This blog post details some of the ways I use Twitter and how I think students might use it as an information resource. I have linked back to explanations of the terms used, if you are new to Twitter.
I have tried different web 2.0 tools for work and current awareness but none of them really compare to Twitter in terms of value. Put simply, Twitter has transformed how I get my information about my profession, stay aware of current issues, and get updates from publishers and suppliers. Mailing lists still have their place but Twitter is my go-to information hub now. Three main ways I think you can get the most of Twitter ‘the information tool’ are:
Follow– see what fellow tweeters, people in your industry and other like-minded types are talking about by following them. It’s also a good way to get alerts and updates from companies. Remember this won’t always just be 140 characters about what they people for breakfast but will often contain links back to reports/news articles/opinions/research etc. etc. etc.
Search– you don’t need to find people to follow to see what they are saying, just use Twitter’s search to see what people are saying on particular topics. Tweeters often categorise/tag their tweets with a subject or subjects preceded by a hashtag (e.g. #education #media #marketing); explore these with some simple searches.
Engage- A huge part of Twitter is the ability to network online, to have direct access to key thinkers, to engage with like-minded people, to interact with your community/industry and to tweet your own thoughts and opinions. I must confess that when I use Twitter for work I am probably more guilty of being a lurker than an engager; I prefer to use it passively to find information than asking questions or frequently tweeting myself. However I do follow and am followed by a large number of librarians and I find this a fantastic resource to exploit if I have a quick question or want an opinion from colleagues.
Encouraging students to use Twitter as an information tool
I have had a few conversations with academics from the fashion management courses about Twitter. They increasingly want their students to exploit Twitter as an information source, particularly as there are many influential people from business and fashion management tweeting. Creating a Twitter list of such people for the students to follow is a good start. In fact, they don’t even need to have a Twitter account, or follow those people- all they need to do is click on the list link and before you can say Tweet there is a list of what all those important people are currently tweeting about.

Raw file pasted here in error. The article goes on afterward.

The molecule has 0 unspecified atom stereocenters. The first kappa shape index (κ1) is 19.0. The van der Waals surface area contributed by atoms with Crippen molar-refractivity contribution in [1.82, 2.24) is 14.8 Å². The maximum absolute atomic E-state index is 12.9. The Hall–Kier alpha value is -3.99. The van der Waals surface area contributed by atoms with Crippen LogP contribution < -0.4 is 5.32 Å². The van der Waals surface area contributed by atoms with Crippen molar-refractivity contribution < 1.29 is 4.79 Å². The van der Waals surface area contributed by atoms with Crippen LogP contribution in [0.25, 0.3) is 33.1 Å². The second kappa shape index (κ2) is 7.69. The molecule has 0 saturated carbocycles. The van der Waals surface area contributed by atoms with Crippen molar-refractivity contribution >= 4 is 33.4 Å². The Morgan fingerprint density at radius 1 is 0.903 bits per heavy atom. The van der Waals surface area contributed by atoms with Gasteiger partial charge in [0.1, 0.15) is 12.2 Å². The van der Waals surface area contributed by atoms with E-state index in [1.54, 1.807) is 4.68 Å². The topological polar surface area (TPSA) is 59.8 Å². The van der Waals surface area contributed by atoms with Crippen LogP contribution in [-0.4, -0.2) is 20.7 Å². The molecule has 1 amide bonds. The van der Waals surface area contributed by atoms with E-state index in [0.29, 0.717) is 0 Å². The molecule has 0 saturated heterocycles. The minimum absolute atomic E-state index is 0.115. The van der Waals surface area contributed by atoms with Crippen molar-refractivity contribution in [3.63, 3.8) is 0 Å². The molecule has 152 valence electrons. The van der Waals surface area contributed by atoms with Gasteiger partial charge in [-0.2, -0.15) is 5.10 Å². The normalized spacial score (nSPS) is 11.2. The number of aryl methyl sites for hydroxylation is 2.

Getting students to search on a topic on Twitter might demonstrate the range of information of available. I have just tried a simple search on #retail. Of course, with any search, there’s a lot of chaff to wade through and teaching students the importance of checking sources for validity and authority remains strong. But, with caveats done and even with just a quick scroll down the list, I find data from the Office of National Statistics Twitter feed on retail sales volumes, a tweet from EIU (the Economist Intelligence Unit) linking to a story about the challenges ahead for retail up to Christmas, and a very mouth-watering link to a report on chocolate markets from KPMG.
Engaging with discussion groups
One opportunity to engage might be to find a particular discussion group in your industry. Discussion groups (or Tweetchats) are virtual groups which meet on Twitter, usually at a set time, to discuss a particular topic. The discussion is grouped under a given name with a hashtag and all tweets in the discussion must include the given #name. For example, in my profession, #uklibchat is a fortnightly discussion group usually held on Tuesdays 6.30-8.30pm GMT. Topics and questions for discussion are proposed by participants beforehand. You can search #uklibchat on Twitter to see recent discussions. Similarly #phdchat is popular amongst researchers with discussions on different themes every Wednesday evening.
If I’ve whetted your appetite for Twitter and you want to find out more you can seek me out on Twitter at @elliemurphylib